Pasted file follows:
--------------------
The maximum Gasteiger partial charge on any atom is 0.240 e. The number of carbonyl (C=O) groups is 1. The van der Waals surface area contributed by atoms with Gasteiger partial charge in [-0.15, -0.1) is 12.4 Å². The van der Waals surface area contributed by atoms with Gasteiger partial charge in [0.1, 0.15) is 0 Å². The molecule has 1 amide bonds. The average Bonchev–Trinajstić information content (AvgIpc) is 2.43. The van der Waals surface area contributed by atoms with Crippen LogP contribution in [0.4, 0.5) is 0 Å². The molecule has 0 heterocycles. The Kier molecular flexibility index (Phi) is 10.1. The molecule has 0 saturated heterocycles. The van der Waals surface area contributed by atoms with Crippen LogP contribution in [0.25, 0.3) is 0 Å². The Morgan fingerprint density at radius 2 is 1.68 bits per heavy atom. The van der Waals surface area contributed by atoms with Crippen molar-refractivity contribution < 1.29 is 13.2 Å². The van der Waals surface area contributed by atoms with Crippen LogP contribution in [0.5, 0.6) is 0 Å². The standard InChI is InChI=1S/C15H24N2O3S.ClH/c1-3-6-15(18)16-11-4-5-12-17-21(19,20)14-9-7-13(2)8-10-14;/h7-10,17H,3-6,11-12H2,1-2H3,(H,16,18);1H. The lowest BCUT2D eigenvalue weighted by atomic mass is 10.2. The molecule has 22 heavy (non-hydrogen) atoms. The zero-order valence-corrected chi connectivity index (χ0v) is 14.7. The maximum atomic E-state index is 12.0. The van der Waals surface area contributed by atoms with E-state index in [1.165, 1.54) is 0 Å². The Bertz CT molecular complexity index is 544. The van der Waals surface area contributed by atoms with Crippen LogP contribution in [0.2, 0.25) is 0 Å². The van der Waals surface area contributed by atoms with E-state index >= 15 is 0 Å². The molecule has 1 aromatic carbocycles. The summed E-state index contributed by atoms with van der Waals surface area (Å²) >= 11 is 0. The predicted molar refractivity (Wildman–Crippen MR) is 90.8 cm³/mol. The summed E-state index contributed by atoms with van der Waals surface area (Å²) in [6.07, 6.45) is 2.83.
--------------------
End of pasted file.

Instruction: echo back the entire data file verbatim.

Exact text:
The maximum Gasteiger partial charge on any atom is 0.240 e. The number of carbonyl (C=O) groups is 1. The van der Waals surface area contributed by atoms with Gasteiger partial charge in [-0.15, -0.1) is 12.4 Å². The van der Waals surface area contributed by atoms with Gasteiger partial charge in [0.1, 0.15) is 0 Å². The molecule has 1 amide bonds. The average Bonchev–Trinajstić information content (AvgIpc) is 2.43. The van der Waals surface area contributed by atoms with Crippen LogP contribution in [0.4, 0.5) is 0 Å². The molecule has 0 heterocycles. The Kier molecular flexibility index (Phi) is 10.1. The molecule has 0 saturated heterocycles. The van der Waals surface area contributed by atoms with Crippen LogP contribution in [0.25, 0.3) is 0 Å². The Morgan fingerprint density at radius 2 is 1.68 bits per heavy atom. The van der Waals surface area contributed by atoms with Crippen molar-refractivity contribution < 1.29 is 13.2 Å². The van der Waals surface area contributed by atoms with Crippen LogP contribution in [0.5, 0.6) is 0 Å². The standard InChI is InChI=1S/C15H24N2O3S.ClH/c1-3-6-15(18)16-11-4-5-12-17-21(19,20)14-9-7-13(2)8-10-14;/h7-10,17H,3-6,11-12H2,1-2H3,(H,16,18);1H. The lowest BCUT2D eigenvalue weighted by atomic mass is 10.2. The molecule has 22 heavy (non-hydrogen) atoms. The zero-order valence-corrected chi connectivity index (χ0v) is 14.7. The maximum atomic E-state index is 12.0. The van der Waals surface area contributed by atoms with E-state index in [1.165, 1.54) is 0 Å². The Bertz CT molecular complexity index is 544. The van der Waals surface area contributed by atoms with Crippen LogP contribution in [0.2, 0.25) is 0 Å². The van der Waals surface area contributed by atoms with E-state index >= 15 is 0 Å². The molecule has 1 aromatic carbocycles. The summed E-state index contributed by atoms with van der Waals surface area (Å²) >= 11 is 0. The predicted molar refractivity (Wildman–Crippen MR) is 90.8 cm³/mol. The summed E-state index contributed by atoms with van der Waals surface area (Å²) in [6.07, 6.45) is 2.83.